No Harm In Giving Slots To Fraternal Clubs

No Harm In Giving Slots To Fraternal Clubs

Worcester County fraternal organizations should be allowed to have slot machines in their buildings under the conditions they devote a certain amount of the proceeds to the community. However, the path we are taking to get to that outcome has become quite bizarre and seems to have further fractured relations between county and Ocean City officials.

Currently, Worcester is the only jurisdiction on Maryland’s Eastern Shore prohibiting slots in the fraternal clubs. At a recent public hearing, representatives from a variety of the area’s fraternal clubs presented a united front of support for slots to the County Commissioners. Various club representatives touted the funds they currently give to the community as assets to the groups receiving the contributions and told the commissioners the contributions will soar if slots are brought in. “We do an awful lot for the county, but there’s an awful lot we don’t do for the county,” said Ocean City Elks Lodge’s Jim Flaig.

We see no harm in allowing fraternal organizations to have limited slots. You have to be a member to be allowed in these clubs, and the contributions the clubs make to the community is a huge benefit that far outweighs any negative from having a restricted number of slot machines in the lodges. It’s key the legislation that’s drafted and approved place limits on how many terminals can be installed at each of the clubs and limits the proliferation.

The Ocean City Mayor and Council and at least two County Commissioners oppose any kind of legislation that allows slots at these non-profit clubs. Ocean City Mayor Rick Meehan, who was puzzled by the manner in which the county handled this situation, confirmed that much this week. During an afternoon meeting on Tuesday, Meehan addressed a secretive letter of support from the county for slots at the fraternal clubs to the lower shore’s delegation in Annapolis.

In a letter to Senator Lowell Stoltzfus and Delegates Norm Conway and Jim Mathias, dated Jan. 18, County Commission President James Purnell wrote, “At this time, a majority of Commissioners are conceptually in favor of state legislation to add Worcester County to Section 12-304(b) of the Criminal Law Article of the Annotated Code of Maryland. Would you be kind enough to have such legislation drafted for final Commissioners review at your earliest convenience. The Commissioners will take this matter up at their next session scheduled for Feb. 5.”

This letter seems to be an obvious breach of proper government process and yet another example of private decision-making. Typically, the county holds a public hearing on an issue and then takes a public vote on the matter. This public vote did not happen before this letter of support was mailed. It’s understandable time was of the essence because legislators need to know how the home county feels before introducing legislation. However, the letter should not have been mailed before the official vote was held.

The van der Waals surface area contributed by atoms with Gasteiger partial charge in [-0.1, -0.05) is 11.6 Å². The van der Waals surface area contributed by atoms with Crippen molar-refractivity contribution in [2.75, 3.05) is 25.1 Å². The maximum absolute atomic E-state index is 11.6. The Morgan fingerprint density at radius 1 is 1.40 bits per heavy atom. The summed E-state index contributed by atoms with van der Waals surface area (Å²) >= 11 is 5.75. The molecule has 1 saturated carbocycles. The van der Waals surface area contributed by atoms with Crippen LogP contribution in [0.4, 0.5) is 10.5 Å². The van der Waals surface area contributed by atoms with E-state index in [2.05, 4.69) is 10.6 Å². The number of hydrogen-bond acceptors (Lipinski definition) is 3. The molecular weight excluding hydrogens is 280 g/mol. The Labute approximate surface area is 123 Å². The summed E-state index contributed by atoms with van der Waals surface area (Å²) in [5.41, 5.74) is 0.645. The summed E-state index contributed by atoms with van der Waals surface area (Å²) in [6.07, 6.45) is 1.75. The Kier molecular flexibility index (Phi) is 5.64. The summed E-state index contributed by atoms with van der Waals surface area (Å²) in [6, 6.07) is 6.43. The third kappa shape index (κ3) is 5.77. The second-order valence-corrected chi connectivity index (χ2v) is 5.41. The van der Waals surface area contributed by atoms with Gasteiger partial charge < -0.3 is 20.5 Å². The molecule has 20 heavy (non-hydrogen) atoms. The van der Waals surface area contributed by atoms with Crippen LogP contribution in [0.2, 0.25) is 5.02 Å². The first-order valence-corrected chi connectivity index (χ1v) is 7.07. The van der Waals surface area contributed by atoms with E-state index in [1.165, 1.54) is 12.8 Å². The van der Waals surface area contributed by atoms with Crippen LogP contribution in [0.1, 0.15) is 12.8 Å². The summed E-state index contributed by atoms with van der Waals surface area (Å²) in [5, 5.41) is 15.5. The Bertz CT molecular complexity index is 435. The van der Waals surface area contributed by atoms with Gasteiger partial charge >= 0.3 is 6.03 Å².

Is this making a mountain out of a molehill? Perhaps. All this letter really does is state a majority opinion, allowing the drafting of the bill to move ahead in a timely fashion and for the county to see the text drafted “for final Commissioners review”. It’s not a big deal, but the county should have still held a public vote beforehand, which will likely come next week.

Regardless of whether the process was handled correctly, we think the legislature should allow slots to come to Worcester’s fraternal clubs. The positives, namely the amount of money these organizations raise for charity each year, are significant, and the negatives are not as consequential.

About The Author: Steven Green

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The writer has been with The Dispatch in various capacities since 1995, including serving as editor and publisher since 2004. His previous titles were managing editor, staff writer, sports editor, sales account manager and copy editor. Growing up in Salisbury before moving to Berlin, Green graduated from Worcester Preparatory School in 1993 and graduated from Loyola University Baltimore in 1997 with degrees in Communications (journalism concentration) and Political Science.